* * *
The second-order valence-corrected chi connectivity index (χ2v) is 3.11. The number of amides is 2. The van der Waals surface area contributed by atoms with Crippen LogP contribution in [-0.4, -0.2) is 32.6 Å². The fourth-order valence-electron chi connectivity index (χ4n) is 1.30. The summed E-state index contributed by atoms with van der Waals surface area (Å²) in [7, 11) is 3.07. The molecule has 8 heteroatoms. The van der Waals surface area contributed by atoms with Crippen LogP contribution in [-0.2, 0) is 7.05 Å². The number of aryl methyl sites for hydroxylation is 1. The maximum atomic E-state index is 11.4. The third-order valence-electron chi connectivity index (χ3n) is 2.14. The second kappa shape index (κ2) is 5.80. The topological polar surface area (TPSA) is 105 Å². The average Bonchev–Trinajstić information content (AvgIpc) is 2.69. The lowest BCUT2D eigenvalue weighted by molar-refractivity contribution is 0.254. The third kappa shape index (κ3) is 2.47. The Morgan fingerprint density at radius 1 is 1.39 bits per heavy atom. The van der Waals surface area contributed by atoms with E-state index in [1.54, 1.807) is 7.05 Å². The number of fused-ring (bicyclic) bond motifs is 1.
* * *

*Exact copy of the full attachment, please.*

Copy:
The second-order valence-corrected chi connectivity index (χ2v) is 3.11. The number of amides is 2. The van der Waals surface area contributed by atoms with Crippen LogP contribution in [-0.4, -0.2) is 32.6 Å². The fourth-order valence-electron chi connectivity index (χ4n) is 1.30. The summed E-state index contributed by atoms with van der Waals surface area (Å²) in [7, 11) is 3.07. The molecule has 8 heteroatoms. The van der Waals surface area contributed by atoms with Crippen LogP contribution in [-0.2, 0) is 7.05 Å². The number of aryl methyl sites for hydroxylation is 1. The maximum atomic E-state index is 11.4. The third-order valence-electron chi connectivity index (χ3n) is 2.14. The second kappa shape index (κ2) is 5.80. The topological polar surface area (TPSA) is 105 Å². The average Bonchev–Trinajstić information content (AvgIpc) is 2.69. The lowest BCUT2D eigenvalue weighted by molar-refractivity contribution is 0.254. The third kappa shape index (κ3) is 2.47. The Morgan fingerprint density at radius 1 is 1.39 bits per heavy atom. The van der Waals surface area contributed by atoms with E-state index in [1.54, 1.807) is 7.05 Å². The number of fused-ring (bicyclic) bond motifs is 1.